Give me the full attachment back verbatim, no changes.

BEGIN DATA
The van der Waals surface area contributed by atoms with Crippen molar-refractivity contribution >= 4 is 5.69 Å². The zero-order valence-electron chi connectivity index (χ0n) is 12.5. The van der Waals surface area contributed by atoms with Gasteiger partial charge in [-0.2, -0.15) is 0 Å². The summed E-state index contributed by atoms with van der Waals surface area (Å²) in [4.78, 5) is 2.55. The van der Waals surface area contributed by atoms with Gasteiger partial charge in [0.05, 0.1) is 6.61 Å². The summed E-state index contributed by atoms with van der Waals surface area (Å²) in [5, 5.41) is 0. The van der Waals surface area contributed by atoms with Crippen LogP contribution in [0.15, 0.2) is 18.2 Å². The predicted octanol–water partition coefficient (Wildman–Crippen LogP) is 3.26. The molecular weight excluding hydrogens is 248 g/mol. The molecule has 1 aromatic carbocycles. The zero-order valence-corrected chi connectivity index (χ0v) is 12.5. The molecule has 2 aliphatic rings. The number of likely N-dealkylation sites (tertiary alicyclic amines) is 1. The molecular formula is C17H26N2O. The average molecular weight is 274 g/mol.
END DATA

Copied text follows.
The van der Waals surface area contributed by atoms with Crippen molar-refractivity contribution >= 4 is 5.69 Å². The zero-order valence-electron chi connectivity index (χ0n) is 12.5. The van der Waals surface area contributed by atoms with Gasteiger partial charge in [-0.2, -0.15) is 0 Å². The summed E-state index contributed by atoms with van der Waals surface area (Å²) in [4.78, 5) is 2.55. The van der Waals surface area contributed by atoms with Gasteiger partial charge in [0.05, 0.1) is 6.61 Å². The summed E-state index contributed by atoms with van der Waals surface area (Å²) in [5, 5.41) is 0. The van der Waals surface area contributed by atoms with Crippen LogP contribution in [0.15, 0.2) is 18.2 Å². The predicted octanol–water partition coefficient (Wildman–Crippen LogP) is 3.26. The molecular weight excluding hydrogens is 248 g/mol. The molecule has 1 aromatic carbocycles. The zero-order valence-corrected chi connectivity index (χ0v) is 12.5. The molecule has 2 aliphatic rings. The number of likely N-dealkylation sites (tertiary alicyclic amines) is 1. The molecular formula is C17H26N2O. The average molecular weight is 274 g/mol.